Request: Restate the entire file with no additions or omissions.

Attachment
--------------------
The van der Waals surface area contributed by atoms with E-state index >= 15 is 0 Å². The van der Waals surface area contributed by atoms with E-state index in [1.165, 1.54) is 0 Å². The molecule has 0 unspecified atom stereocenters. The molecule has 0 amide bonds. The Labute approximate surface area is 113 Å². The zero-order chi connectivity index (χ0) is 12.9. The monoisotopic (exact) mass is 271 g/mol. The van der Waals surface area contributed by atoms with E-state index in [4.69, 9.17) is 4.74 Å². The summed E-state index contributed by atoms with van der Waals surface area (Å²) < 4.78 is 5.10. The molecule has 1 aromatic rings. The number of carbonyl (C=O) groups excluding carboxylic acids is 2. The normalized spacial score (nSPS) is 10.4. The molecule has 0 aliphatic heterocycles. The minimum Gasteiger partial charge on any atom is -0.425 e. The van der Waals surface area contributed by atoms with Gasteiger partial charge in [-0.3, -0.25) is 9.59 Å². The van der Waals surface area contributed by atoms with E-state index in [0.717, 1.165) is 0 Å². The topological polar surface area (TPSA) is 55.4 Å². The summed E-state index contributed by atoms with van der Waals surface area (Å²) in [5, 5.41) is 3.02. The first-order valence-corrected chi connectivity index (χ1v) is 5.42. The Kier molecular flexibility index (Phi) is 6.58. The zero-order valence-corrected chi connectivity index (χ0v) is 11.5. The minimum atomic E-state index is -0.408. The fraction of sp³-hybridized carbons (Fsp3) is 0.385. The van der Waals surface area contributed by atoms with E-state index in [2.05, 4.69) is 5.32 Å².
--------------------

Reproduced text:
The van der Waals surface area contributed by atoms with E-state index >= 15 is 0 Å². The van der Waals surface area contributed by atoms with E-state index in [1.165, 1.54) is 0 Å². The molecule has 0 unspecified atom stereocenters. The molecule has 0 amide bonds. The Labute approximate surface area is 113 Å². The zero-order chi connectivity index (χ0) is 12.9. The monoisotopic (exact) mass is 271 g/mol. The van der Waals surface area contributed by atoms with E-state index in [4.69, 9.17) is 4.74 Å². The summed E-state index contributed by atoms with van der Waals surface area (Å²) < 4.78 is 5.10. The molecule has 1 aromatic rings. The number of carbonyl (C=O) groups excluding carboxylic acids is 2. The normalized spacial score (nSPS) is 10.4. The molecule has 0 aliphatic heterocycles. The minimum Gasteiger partial charge on any atom is -0.425 e. The van der Waals surface area contributed by atoms with Gasteiger partial charge in [-0.3, -0.25) is 9.59 Å². The van der Waals surface area contributed by atoms with E-state index in [0.717, 1.165) is 0 Å². The topological polar surface area (TPSA) is 55.4 Å². The summed E-state index contributed by atoms with van der Waals surface area (Å²) in [5, 5.41) is 3.02. The first-order valence-corrected chi connectivity index (χ1v) is 5.42. The Kier molecular flexibility index (Phi) is 6.58. The zero-order valence-corrected chi connectivity index (χ0v) is 11.5. The minimum atomic E-state index is -0.408. The fraction of sp³-hybridized carbons (Fsp3) is 0.385. The van der Waals surface area contributed by atoms with E-state index in [2.05, 4.69) is 5.32 Å².